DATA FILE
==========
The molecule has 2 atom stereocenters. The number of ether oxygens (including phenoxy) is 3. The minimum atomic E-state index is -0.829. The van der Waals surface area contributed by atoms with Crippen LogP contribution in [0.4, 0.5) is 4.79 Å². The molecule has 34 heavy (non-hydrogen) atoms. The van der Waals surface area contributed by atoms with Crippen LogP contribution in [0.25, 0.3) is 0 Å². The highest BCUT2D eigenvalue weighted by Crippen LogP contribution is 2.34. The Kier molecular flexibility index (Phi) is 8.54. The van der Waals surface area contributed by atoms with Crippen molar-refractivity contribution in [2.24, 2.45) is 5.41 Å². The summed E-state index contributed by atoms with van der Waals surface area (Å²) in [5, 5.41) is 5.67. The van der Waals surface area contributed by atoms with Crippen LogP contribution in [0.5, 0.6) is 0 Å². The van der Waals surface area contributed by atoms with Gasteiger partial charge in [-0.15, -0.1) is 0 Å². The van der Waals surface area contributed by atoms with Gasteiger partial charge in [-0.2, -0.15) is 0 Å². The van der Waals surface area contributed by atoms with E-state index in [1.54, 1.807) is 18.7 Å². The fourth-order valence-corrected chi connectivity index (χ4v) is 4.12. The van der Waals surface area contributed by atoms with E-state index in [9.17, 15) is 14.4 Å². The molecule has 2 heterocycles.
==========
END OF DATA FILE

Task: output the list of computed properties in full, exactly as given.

The molecule has 2 atom stereocenters. The number of ether oxygens (including phenoxy) is 3. The minimum atomic E-state index is -0.829. The van der Waals surface area contributed by atoms with Crippen LogP contribution in [0.4, 0.5) is 4.79 Å². The molecule has 34 heavy (non-hydrogen) atoms. The van der Waals surface area contributed by atoms with Crippen LogP contribution in [0.25, 0.3) is 0 Å². The highest BCUT2D eigenvalue weighted by Crippen LogP contribution is 2.34. The Kier molecular flexibility index (Phi) is 8.54. The van der Waals surface area contributed by atoms with Crippen molar-refractivity contribution in [2.24, 2.45) is 5.41 Å². The summed E-state index contributed by atoms with van der Waals surface area (Å²) in [5, 5.41) is 5.67. The van der Waals surface area contributed by atoms with Crippen LogP contribution in [0.5, 0.6) is 0 Å². The van der Waals surface area contributed by atoms with Gasteiger partial charge in [-0.15, -0.1) is 0 Å². The van der Waals surface area contributed by atoms with Gasteiger partial charge in [-0.2, -0.15) is 0 Å². The van der Waals surface area contributed by atoms with E-state index in [1.54, 1.807) is 18.7 Å². The fourth-order valence-corrected chi connectivity index (χ4v) is 4.12. The van der Waals surface area contributed by atoms with E-state index in [9.17, 15) is 14.4 Å². The molecule has 2 heterocycles.